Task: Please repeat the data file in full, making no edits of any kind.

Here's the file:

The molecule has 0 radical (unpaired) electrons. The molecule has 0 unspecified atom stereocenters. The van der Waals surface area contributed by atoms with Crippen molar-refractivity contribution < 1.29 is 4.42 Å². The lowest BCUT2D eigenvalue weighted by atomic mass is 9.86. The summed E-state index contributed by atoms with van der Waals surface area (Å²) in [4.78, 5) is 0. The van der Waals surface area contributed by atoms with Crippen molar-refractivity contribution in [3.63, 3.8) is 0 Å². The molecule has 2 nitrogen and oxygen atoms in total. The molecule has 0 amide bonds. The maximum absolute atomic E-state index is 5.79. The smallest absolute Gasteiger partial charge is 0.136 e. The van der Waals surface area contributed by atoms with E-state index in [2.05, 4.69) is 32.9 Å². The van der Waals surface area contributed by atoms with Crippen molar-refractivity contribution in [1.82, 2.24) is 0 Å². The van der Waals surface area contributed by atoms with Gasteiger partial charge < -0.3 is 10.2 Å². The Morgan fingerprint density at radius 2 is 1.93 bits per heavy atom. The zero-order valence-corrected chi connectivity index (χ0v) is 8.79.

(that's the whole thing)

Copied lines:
The molecule has 0 radical (unpaired) electrons. The molecule has 0 unspecified atom stereocenters. The van der Waals surface area contributed by atoms with Crippen molar-refractivity contribution < 1.29 is 4.42 Å². The lowest BCUT2D eigenvalue weighted by atomic mass is 9.86. The summed E-state index contributed by atoms with van der Waals surface area (Å²) in [4.78, 5) is 0. The van der Waals surface area contributed by atoms with Crippen molar-refractivity contribution in [3.63, 3.8) is 0 Å². The molecule has 2 nitrogen and oxygen atoms in total. The molecule has 0 amide bonds. The maximum absolute atomic E-state index is 5.79. The smallest absolute Gasteiger partial charge is 0.136 e. The van der Waals surface area contributed by atoms with E-state index in [2.05, 4.69) is 32.9 Å². The van der Waals surface area contributed by atoms with Crippen molar-refractivity contribution in [1.82, 2.24) is 0 Å². The van der Waals surface area contributed by atoms with Gasteiger partial charge < -0.3 is 10.2 Å². The Morgan fingerprint density at radius 2 is 1.93 bits per heavy atom. The zero-order valence-corrected chi connectivity index (χ0v) is 8.79.